Arno sets its sight to win

Front pages from past years.

Journal 9/13/1982

P1 Delap Elem School may send students away: Overcrowded There is no doubt that Delap Elementary School will close its doors for some children in Majuro because there is not enough space to seat them. There are not enough classrooms, according to Lucky Lokboj, principal.

P1 Negotiations to be held in Washington if Kwaj occupation ends A group of Kwajalein landowners passed through here today on their way home from talks in Honolulu concerning terms on which they will make their atoll available for US missile testing. Senator Jollie Lojkar said that at first the US had said no talks unless the people leave the camps on Kwajalein Island and elsewhere. He said they told the US the people would not leave and the US agreed to listen to their views. Senator Imada Kabua seemed happy with the Honolulu talks. “They’re talking to us. That’s a good sign,” he said. Kabua also said he had no reason to expect they would get anything from the Washington talks. He said he did not think the people would move from the resettlement or occupation camps established in June.

Journal 9/16/1994

P3 Majuro’s PCBs laid to final rest The final stages of the joint US EPA and RMI EPA PCB clean up in the Marshall Islands was completed September 9. The PCBs were used in transformers as insulators because of their low flammability properties. There were approximately 180 transformers that need to be emptied of their oil and then refiled with cement. The PCB oil will be shipped to the US in special containers and incinerated.

Journal 9/16/2005

P1 Arno aims for second Shootout win Team Arno, last year’s winner of the Ralik Ratak Shootout, is all pumped up and ready to meet all challengers in this year’s seventh annual basketball tournament. 14 teams had signed up for games, which will be held at the ECC gym starting Friday.

P10 Hard going It’s hard work to get a driver’s license in this town. And you need extra money to cover the expense of driving or taxi riding on multiple trips around town. First, show up at national police station. Fill out the form, get paper to take to Ministry of Finance to pay fee. Ride to Finance, stand in line to pay $10. Get receipt, ride back to national police. They give you a license, but because somebody at the police station forgot to order film, they can’t take your photo. So walk next door to Ministry of Internal Affairs to the ID office. Get a form. Ride back to Ministry of Finance. Stand in line to pay another $10 for the photo/lamination. Then ride back to Internal Affairs to get your license laminated.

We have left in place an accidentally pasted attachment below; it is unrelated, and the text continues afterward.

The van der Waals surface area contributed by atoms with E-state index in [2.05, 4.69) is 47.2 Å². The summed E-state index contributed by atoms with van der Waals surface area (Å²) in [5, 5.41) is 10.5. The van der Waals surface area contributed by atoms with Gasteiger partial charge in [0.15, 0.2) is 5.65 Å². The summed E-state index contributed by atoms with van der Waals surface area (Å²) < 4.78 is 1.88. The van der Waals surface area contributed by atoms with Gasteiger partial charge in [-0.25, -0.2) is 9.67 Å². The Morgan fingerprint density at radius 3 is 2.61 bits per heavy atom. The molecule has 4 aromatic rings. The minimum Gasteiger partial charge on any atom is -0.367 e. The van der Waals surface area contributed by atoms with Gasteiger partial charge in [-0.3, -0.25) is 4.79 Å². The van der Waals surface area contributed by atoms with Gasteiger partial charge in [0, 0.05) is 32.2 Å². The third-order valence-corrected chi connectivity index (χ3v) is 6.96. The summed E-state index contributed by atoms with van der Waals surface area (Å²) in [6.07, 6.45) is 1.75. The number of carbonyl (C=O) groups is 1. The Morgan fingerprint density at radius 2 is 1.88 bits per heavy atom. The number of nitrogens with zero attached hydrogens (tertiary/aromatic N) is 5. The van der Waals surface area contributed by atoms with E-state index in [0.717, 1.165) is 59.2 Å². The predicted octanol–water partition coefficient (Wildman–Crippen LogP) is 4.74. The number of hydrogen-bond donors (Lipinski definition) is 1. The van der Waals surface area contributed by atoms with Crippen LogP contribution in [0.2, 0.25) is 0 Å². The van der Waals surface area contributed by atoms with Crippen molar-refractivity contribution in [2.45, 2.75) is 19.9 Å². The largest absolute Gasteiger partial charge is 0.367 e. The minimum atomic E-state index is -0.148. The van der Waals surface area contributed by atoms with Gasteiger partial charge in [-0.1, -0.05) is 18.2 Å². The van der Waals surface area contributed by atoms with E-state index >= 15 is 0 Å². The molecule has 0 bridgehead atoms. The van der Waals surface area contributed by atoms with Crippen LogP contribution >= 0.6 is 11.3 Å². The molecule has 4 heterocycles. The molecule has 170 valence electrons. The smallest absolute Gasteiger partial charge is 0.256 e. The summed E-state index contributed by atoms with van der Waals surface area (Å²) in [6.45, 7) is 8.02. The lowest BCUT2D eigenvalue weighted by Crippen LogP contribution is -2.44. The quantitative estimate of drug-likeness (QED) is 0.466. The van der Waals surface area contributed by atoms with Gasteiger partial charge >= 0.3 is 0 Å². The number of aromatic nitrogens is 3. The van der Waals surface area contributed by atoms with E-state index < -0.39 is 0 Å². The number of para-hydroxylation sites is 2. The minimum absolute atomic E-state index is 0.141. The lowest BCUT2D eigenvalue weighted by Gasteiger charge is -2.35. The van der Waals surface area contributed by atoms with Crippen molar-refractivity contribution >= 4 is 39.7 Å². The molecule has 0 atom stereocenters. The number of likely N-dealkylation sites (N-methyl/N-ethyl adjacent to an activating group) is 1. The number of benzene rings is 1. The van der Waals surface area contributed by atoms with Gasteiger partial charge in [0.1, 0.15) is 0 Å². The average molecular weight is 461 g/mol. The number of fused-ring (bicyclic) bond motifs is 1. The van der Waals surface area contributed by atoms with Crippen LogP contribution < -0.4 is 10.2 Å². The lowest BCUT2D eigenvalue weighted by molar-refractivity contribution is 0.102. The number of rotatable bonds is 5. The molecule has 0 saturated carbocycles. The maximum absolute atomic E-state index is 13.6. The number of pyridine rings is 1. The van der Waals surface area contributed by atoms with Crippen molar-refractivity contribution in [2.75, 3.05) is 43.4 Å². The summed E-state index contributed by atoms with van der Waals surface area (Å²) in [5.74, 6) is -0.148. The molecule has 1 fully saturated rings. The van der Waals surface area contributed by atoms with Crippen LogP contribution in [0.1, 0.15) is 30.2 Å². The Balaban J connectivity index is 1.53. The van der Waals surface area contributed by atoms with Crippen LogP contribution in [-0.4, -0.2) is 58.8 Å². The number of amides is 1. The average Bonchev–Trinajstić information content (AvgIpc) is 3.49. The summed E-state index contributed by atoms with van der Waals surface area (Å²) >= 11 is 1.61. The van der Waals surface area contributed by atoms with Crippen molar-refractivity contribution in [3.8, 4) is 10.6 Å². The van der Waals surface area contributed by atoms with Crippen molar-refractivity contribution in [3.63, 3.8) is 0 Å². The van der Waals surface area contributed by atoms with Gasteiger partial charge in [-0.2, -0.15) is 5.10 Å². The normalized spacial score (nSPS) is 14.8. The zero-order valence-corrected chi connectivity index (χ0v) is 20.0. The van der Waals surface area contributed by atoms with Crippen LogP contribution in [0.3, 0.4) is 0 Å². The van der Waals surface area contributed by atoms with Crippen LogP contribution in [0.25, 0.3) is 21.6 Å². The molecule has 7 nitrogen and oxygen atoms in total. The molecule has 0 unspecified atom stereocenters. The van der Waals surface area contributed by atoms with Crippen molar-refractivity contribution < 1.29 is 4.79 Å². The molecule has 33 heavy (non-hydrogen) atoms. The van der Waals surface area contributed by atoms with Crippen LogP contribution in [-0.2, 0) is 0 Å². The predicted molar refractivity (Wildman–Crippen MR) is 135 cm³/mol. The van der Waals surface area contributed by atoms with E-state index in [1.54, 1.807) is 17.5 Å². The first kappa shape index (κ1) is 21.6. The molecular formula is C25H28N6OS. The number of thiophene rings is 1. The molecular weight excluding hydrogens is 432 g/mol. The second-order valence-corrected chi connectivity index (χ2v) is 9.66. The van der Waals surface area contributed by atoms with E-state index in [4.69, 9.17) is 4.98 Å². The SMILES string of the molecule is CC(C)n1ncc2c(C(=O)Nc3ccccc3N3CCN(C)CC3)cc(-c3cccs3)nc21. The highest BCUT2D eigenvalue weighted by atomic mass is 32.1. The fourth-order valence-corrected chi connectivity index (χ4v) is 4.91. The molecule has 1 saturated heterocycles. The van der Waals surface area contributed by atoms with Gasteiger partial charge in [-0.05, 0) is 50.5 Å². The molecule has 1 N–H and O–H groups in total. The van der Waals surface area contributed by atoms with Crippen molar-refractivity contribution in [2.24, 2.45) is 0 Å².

P10 Use what you promote An irony with education in the Marshall Islands is the known fact that many of those who are responsible for our public schools don’t send their own children to public schools. Sit outside a private school and you can watch all the yellow (government) license plates dropping off their children. Despite some claims by Ministry of Education officials that public schools can be compared to private schools, where they send their kids suggests rather pointedly that they themselves don’t have faith in the system that they are providing for the nation’s children. One ministry official says that if, and only if, teacher attendance improved would they consider sending children to a public school. So maybe a good rule of thumb should be that you have to use the product you’re promoting — if, that is, we want to see faster results.

P14 President Note: “We will go beyond words to action” Fifteen people spent two days talking about the future of the Marshall Islands — and came up with some interesting ideas for the government and the public to consider. The two day meeting was a “retreat” — meaning people spent eight hours together on two days with no phones, computers or other things to interrupt them. The retreat brought together not only government and business people, but also representatives of non-government organizations. “Let’s reinvent the Marshall Islands” might be a good title for the discussion that took place.